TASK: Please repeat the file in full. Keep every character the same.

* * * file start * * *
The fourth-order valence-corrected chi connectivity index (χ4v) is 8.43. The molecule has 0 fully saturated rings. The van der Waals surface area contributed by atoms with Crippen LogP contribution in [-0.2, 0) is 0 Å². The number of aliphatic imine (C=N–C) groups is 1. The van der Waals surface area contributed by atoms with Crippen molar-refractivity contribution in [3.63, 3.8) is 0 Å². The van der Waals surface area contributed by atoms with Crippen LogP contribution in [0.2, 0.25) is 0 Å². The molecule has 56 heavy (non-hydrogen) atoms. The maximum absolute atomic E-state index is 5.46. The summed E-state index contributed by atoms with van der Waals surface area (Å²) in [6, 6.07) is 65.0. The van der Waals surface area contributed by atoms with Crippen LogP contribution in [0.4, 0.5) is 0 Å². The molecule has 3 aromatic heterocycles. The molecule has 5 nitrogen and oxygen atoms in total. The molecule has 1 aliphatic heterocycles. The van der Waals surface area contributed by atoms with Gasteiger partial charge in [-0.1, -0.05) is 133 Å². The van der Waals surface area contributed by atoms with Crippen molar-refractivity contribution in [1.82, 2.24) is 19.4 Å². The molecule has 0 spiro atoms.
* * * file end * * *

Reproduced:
The fourth-order valence-corrected chi connectivity index (χ4v) is 8.43. The molecule has 0 fully saturated rings. The van der Waals surface area contributed by atoms with Crippen LogP contribution in [-0.2, 0) is 0 Å². The number of aliphatic imine (C=N–C) groups is 1. The van der Waals surface area contributed by atoms with Crippen molar-refractivity contribution in [3.63, 3.8) is 0 Å². The van der Waals surface area contributed by atoms with Crippen LogP contribution in [0.2, 0.25) is 0 Å². The molecule has 56 heavy (non-hydrogen) atoms. The maximum absolute atomic E-state index is 5.46. The summed E-state index contributed by atoms with van der Waals surface area (Å²) in [6, 6.07) is 65.0. The van der Waals surface area contributed by atoms with Crippen LogP contribution in [0.4, 0.5) is 0 Å². The molecule has 3 aromatic heterocycles. The molecule has 5 nitrogen and oxygen atoms in total. The molecule has 1 aliphatic heterocycles. The van der Waals surface area contributed by atoms with Gasteiger partial charge in [-0.1, -0.05) is 133 Å². The van der Waals surface area contributed by atoms with Crippen molar-refractivity contribution in [1.82, 2.24) is 19.4 Å². The molecule has 0 spiro atoms.